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Google using location data to show which states are taking social distancing seriously

The search giant says it will use anonymous location data collected from people's phones to show movement trends related to coronavirus guidelines.

Google has launched a new website that uses anonymous location data to show which areas are taking social distancing seriously and which ones are not. 

The COVID-19 Community Mobility Reports site is meant to show responses over time to social distancing guidelines related to the coronavirus pandemic.

Each report will show population trends across six different categories: Retail and recreation, grocery and pharmacy, parks, transit stations, workplaces and residential. 

In a blog post, Google explained that it's able to calculate the changes in visits and length of stay at different places using the same kind of data it uses to show popular times for places in Google Maps.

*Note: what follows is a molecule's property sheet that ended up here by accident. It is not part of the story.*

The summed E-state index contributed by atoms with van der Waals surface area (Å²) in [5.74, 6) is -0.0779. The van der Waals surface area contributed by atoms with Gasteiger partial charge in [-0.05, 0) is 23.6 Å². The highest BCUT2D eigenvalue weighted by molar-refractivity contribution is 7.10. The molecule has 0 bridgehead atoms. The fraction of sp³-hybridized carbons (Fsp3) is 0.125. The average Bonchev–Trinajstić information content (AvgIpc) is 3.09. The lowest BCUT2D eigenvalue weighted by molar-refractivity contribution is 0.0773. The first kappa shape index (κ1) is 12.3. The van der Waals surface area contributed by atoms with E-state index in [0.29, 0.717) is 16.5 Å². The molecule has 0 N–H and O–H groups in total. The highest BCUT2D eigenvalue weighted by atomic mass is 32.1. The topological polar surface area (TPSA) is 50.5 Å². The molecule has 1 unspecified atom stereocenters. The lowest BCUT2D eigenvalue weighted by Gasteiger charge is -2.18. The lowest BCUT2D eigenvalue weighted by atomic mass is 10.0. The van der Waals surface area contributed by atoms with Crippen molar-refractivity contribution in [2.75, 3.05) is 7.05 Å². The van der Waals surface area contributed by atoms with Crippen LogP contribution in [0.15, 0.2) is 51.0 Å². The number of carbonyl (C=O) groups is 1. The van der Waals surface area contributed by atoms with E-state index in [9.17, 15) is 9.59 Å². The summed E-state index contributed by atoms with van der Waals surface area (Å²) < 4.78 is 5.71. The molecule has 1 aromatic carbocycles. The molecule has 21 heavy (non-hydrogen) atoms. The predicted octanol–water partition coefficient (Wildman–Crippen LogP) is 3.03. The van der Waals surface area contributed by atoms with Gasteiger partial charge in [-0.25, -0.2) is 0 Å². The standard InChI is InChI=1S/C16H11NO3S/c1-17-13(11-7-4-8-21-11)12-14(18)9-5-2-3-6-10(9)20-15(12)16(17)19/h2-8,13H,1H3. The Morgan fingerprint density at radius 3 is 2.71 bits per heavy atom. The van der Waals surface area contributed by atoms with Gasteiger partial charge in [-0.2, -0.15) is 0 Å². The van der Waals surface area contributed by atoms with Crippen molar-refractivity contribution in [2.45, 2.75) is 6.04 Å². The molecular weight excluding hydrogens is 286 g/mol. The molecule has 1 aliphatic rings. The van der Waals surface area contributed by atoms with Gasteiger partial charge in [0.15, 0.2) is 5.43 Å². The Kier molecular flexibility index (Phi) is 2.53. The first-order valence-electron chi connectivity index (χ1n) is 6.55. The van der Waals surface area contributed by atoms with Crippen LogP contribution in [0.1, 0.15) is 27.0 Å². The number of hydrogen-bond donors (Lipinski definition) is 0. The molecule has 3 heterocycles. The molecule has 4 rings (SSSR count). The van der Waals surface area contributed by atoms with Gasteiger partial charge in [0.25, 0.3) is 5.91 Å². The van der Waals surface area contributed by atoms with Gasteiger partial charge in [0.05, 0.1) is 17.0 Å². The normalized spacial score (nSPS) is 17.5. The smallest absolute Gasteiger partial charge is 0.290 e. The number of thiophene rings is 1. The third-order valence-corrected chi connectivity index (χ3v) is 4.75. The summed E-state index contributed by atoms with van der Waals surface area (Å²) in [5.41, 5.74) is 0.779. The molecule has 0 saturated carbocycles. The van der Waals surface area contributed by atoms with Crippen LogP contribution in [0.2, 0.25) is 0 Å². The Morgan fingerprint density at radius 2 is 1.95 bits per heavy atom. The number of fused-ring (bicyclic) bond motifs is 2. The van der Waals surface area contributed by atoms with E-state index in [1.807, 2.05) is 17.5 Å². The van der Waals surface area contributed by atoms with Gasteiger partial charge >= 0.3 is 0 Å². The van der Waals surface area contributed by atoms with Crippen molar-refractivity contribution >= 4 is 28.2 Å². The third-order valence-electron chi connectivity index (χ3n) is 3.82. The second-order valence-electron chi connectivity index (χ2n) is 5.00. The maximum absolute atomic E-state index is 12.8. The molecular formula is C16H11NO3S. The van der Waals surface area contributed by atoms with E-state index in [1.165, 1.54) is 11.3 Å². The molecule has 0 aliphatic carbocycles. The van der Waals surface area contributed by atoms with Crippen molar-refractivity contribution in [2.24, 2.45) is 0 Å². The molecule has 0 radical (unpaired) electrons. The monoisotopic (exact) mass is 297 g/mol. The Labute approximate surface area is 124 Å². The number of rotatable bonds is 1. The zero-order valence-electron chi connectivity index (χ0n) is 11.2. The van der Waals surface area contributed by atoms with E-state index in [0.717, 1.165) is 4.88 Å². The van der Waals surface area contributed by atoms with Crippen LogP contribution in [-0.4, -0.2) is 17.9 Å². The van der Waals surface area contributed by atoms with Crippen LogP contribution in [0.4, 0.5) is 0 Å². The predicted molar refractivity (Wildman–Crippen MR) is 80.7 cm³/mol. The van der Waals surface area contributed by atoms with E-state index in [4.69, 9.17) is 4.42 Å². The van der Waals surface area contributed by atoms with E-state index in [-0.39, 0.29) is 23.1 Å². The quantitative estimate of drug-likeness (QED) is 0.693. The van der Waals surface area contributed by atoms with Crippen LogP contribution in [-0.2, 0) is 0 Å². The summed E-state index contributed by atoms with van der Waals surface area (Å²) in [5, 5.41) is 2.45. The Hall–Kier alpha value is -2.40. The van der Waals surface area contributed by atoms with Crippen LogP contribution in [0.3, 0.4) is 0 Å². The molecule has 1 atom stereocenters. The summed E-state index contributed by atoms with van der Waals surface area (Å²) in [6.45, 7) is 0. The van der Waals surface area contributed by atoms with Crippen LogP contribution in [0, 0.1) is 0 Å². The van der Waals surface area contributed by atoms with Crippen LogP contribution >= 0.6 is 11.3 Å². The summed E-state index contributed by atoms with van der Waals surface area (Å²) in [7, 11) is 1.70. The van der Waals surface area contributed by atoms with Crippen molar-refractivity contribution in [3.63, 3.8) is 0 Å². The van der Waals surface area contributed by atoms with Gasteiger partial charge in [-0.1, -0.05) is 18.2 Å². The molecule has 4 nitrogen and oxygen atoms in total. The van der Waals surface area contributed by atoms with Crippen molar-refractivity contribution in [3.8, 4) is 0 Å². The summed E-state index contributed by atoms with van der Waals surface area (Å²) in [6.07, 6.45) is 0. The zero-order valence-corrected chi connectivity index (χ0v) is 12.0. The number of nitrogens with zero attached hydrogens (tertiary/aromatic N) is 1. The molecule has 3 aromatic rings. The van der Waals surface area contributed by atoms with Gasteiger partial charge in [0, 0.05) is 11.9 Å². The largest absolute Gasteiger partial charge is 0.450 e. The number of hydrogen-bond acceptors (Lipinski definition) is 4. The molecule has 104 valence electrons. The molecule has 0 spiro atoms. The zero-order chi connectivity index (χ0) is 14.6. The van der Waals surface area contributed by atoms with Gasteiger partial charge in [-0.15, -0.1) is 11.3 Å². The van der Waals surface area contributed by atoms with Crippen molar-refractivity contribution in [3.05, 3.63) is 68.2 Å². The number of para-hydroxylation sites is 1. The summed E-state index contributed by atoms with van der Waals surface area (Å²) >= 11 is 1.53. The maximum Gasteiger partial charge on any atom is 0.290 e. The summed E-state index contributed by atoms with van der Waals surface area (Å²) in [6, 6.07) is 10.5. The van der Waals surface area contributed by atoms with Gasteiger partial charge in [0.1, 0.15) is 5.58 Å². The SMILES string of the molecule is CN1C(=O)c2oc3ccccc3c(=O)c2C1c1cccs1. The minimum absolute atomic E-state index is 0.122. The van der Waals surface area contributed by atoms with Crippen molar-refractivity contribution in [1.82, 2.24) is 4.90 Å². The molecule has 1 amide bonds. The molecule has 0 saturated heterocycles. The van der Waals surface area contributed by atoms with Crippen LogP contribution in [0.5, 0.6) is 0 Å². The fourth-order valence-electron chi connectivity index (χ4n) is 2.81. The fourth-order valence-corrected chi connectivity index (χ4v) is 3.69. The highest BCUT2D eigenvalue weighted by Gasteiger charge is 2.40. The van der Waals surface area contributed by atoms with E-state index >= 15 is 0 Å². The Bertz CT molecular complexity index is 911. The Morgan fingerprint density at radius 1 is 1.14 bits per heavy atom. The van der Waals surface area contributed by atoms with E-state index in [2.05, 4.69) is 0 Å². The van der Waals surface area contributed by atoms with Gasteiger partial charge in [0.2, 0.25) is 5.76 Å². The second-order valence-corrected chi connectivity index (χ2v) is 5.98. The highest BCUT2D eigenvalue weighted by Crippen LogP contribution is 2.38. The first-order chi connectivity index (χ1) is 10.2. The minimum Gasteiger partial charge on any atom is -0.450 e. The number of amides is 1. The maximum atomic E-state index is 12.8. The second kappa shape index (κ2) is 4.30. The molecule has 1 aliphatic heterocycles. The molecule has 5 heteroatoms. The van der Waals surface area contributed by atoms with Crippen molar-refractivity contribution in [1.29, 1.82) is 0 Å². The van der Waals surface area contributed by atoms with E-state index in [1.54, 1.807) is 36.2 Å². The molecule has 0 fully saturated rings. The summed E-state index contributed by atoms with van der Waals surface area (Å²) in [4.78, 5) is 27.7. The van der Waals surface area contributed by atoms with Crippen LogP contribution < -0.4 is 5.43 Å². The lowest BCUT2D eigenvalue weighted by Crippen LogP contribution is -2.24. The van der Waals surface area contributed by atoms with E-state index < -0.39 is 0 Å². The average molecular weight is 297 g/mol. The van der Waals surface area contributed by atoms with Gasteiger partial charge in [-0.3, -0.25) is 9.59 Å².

The company said the reports are created with aggregated, anonymous data from users who have turned on the location history setting, which "is turned off by default." Officials said in a blog post that it won't be disclosing an individual's location, contacts or movement. 

Google said it plans to show the trends over several weeks, while the data available on the site will be from 48 to 72 hours prior. As of Friday, reports are available for 131 countries and all 50 states. 

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Ultimately, Google said it hopes the reports will help support officials' decisions about managing the COVID-19 pandemic. 

Credit: AP
A person jogs past a sign encouraging social distancing Thursday, April 2, 2020, in St. Louis.

Google noted that the reports will only be available for a limited time, for however long as public health officials find them useful in stopping the spread of the new coronavirus. 

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